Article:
Hugh Acheson has a clever trick for testing the doneness of his creamy polenta: When it starts to pull away from the side of the pot, it's done. Slideshow: Polenta Recipes
In a large saucepan, combine 4 1/2 cups of the stock with the milk and bring to a boil. Whisk in the polenta in a slow, steady stream. Add a generous pinch of salt and cook over moderately low heat, whisking frequently, until the polenta pulls away from the side of the pot and it's thick and creamy, about 30 minutes. Whisk in 4 tablespoons of the butter and the 1/4 cup of cheese and season with salt and pepper. Remove from the heat. Press plastic wrap directly onto the surface of the polenta to prevent a film from forming. Cover and keep warm, adding tablespoons of water if it gets too thick.
In a large skillet, heat 2 tablespoons of the olive oil until shimmering. Add half of the mushrooms and season with salt and pepper. Cook over moderately high heat, stirring occasionally, until the mushrooms are golden and tender, about 5 minutes; transfer to a plate. Repeat with the remaining 2 tablespoons of olive oil and mushrooms.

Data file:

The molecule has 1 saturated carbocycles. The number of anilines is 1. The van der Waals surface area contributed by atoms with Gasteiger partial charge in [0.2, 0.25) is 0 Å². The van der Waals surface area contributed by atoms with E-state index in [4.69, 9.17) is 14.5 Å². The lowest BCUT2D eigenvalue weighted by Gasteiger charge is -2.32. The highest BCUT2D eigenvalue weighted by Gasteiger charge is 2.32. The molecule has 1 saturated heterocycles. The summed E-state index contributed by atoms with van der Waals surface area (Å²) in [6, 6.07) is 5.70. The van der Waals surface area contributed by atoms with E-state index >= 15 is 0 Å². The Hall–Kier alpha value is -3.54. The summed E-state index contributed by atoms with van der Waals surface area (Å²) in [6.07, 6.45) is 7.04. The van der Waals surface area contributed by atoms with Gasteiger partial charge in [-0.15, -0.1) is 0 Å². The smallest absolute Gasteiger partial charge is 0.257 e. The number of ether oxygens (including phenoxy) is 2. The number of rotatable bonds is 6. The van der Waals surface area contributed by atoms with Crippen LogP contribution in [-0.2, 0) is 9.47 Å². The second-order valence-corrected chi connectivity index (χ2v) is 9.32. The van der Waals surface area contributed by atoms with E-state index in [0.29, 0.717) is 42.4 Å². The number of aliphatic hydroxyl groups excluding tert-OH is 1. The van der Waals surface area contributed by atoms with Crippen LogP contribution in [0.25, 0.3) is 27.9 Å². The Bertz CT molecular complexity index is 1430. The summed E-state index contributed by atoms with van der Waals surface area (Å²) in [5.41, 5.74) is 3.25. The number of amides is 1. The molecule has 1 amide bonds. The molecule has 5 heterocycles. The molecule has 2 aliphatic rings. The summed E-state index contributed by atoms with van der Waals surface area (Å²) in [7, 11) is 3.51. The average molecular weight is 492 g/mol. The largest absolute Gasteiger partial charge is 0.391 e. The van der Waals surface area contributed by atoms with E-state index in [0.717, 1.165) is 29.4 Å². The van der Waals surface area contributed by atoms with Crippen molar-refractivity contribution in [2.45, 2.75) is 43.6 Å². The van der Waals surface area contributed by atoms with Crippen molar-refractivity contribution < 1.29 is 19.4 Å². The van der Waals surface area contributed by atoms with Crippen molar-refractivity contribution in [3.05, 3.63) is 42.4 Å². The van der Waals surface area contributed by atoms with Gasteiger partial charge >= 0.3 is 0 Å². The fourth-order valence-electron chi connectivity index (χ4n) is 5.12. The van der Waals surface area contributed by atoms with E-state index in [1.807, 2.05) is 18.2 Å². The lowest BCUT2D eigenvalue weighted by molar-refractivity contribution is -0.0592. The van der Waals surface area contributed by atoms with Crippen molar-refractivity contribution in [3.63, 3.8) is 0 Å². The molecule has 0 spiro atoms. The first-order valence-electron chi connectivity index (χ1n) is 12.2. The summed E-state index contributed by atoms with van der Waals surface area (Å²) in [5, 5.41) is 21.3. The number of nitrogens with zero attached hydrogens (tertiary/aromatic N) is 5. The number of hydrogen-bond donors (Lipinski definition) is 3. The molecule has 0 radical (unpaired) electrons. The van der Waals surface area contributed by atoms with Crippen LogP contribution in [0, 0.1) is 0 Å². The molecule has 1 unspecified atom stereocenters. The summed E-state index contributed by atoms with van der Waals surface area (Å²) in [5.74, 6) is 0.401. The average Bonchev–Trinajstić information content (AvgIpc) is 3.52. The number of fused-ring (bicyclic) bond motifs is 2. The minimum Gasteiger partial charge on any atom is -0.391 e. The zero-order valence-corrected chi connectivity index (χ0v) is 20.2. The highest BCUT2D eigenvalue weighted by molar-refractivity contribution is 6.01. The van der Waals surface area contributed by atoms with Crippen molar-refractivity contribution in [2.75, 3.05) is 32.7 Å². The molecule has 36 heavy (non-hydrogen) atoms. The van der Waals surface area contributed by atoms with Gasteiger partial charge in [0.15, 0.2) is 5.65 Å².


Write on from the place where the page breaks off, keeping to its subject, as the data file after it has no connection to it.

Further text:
Return all of the mushrooms to the skillet. Add the vinegar and lemon juice and cook over moderate heat, stirring, until absorbed, about 2 minutes. Add the thyme, rosemary and the remaining 1 cup of stock and cook, stirring occasionally, until the mushrooms are coated in a light sauce, 3 to 5 minutes. Stir in the remaining 2 tablespoons of butter and 2 tablespoons of parsley, then season with salt and pepper.
Transfer the polenta to shallow bowls and spoon the mushrooms on top. Garnish with chopped parsley and serve, passing grated cheese at the table.
Medium-bodied red such as a Pinot Noir or a Barbera.